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Let’s see how to turn the cell red if not all the checkboxes are checked and green if they are. See our article about Conditional Formatting for information on how to create rules.

Select the cell next to “Am I good to go?”. It’s B14 in this example spreadsheet.

Create a rule for this cell with the Conditional Formatting Rules Manager dialog box. Go to Home > Conditional Formatting > New Rules. Then, select the Use a formula to determine which cells to format rule.


Enter the following text in the Format values where this formula is true box.

Replace B11 and B12 with the cell references for your Total Items and Items Packed (or whatever you named these cells) values if they’re not the same. (See our tutorial to the Excel name box if you need more info on that.)

=$B11<>$B12 

Then, click Format and select a red Fill color and click OK.

Checklist with a Conditional Format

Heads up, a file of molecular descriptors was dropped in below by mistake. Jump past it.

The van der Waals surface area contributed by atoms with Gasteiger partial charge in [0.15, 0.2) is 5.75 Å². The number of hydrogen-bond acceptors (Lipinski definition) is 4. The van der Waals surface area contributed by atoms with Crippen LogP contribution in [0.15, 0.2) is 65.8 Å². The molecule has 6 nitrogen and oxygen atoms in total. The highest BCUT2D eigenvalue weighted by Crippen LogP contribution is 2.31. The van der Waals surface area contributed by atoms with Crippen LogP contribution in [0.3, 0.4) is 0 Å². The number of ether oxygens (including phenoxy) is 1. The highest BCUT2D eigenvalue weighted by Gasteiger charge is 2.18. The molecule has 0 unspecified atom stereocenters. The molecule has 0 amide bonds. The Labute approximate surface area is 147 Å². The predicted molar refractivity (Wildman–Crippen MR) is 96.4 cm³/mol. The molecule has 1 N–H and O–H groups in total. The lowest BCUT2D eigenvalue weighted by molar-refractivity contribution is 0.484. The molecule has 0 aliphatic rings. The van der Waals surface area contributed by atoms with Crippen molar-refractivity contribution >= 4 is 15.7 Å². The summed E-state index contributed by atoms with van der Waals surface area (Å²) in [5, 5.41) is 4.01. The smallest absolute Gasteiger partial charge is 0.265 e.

Create another new rule of the same type, but enter the following text in the Format values where this formula is true box. Again, replace the cell references to match your checklist.

=$B11=$B12 

Then, click Format and select a green Fill color and click OK.

Checklist with a Conditional Format rule


On the Conditional Formatting Rules Manager dialog box, enter an absolute reference for the cell you want to color green or red in the Applies to box.

Enter the same cell reference for both rules. In our example, we entered =$B$13.

Click OK.

The Am I good to go? cell in the B column turns green and reads YES when all the checkboxes are checked. If you uncheck any item, it will turn red and read NO.

Excel Checklist Complete? Check!

You can create a checklist in Excel easily enough. But it is just one type of list. You can also make dropdown lists in Excel with your custom items.

Do you also have information that you often use, like department names and people’s names? Try this method to create custom Excel lists for recurring data you always need.